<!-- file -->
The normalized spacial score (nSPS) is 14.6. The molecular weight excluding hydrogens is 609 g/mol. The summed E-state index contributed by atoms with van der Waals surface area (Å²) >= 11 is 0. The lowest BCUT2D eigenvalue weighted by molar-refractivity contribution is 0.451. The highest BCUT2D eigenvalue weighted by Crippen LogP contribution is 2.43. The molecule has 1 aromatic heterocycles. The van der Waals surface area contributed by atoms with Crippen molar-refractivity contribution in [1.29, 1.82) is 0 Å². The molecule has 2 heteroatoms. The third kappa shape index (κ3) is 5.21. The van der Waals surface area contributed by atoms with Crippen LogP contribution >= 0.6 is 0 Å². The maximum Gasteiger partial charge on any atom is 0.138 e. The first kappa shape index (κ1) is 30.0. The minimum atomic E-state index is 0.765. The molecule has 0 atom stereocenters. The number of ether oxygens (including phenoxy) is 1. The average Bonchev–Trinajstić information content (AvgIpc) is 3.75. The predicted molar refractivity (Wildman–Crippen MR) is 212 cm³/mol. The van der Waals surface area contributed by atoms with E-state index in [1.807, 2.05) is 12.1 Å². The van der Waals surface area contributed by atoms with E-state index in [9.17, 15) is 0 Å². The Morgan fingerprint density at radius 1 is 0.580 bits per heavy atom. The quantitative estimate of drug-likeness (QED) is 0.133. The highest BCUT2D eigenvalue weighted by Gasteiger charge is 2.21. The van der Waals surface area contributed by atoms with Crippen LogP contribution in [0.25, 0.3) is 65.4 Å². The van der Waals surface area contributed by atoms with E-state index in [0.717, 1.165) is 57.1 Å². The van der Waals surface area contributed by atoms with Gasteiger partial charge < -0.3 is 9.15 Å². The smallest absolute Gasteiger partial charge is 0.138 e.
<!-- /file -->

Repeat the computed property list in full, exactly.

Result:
The normalized spacial score (nSPS) is 14.6. The molecular weight excluding hydrogens is 609 g/mol. The summed E-state index contributed by atoms with van der Waals surface area (Å²) >= 11 is 0. The lowest BCUT2D eigenvalue weighted by molar-refractivity contribution is 0.451. The highest BCUT2D eigenvalue weighted by Crippen LogP contribution is 2.43. The molecule has 1 aromatic heterocycles. The van der Waals surface area contributed by atoms with Crippen molar-refractivity contribution in [1.29, 1.82) is 0 Å². The molecule has 2 heteroatoms. The third kappa shape index (κ3) is 5.21. The van der Waals surface area contributed by atoms with Crippen LogP contribution >= 0.6 is 0 Å². The maximum Gasteiger partial charge on any atom is 0.138 e. The first kappa shape index (κ1) is 30.0. The minimum atomic E-state index is 0.765. The molecule has 0 atom stereocenters. The number of ether oxygens (including phenoxy) is 1. The average Bonchev–Trinajstić information content (AvgIpc) is 3.75. The predicted molar refractivity (Wildman–Crippen MR) is 212 cm³/mol. The van der Waals surface area contributed by atoms with E-state index in [1.807, 2.05) is 12.1 Å². The van der Waals surface area contributed by atoms with E-state index in [9.17, 15) is 0 Å². The Morgan fingerprint density at radius 1 is 0.580 bits per heavy atom. The quantitative estimate of drug-likeness (QED) is 0.133. The highest BCUT2D eigenvalue weighted by Gasteiger charge is 2.21. The van der Waals surface area contributed by atoms with Crippen LogP contribution in [0.25, 0.3) is 65.4 Å². The van der Waals surface area contributed by atoms with E-state index in [0.717, 1.165) is 57.1 Å². The van der Waals surface area contributed by atoms with Gasteiger partial charge < -0.3 is 9.15 Å². The smallest absolute Gasteiger partial charge is 0.138 e.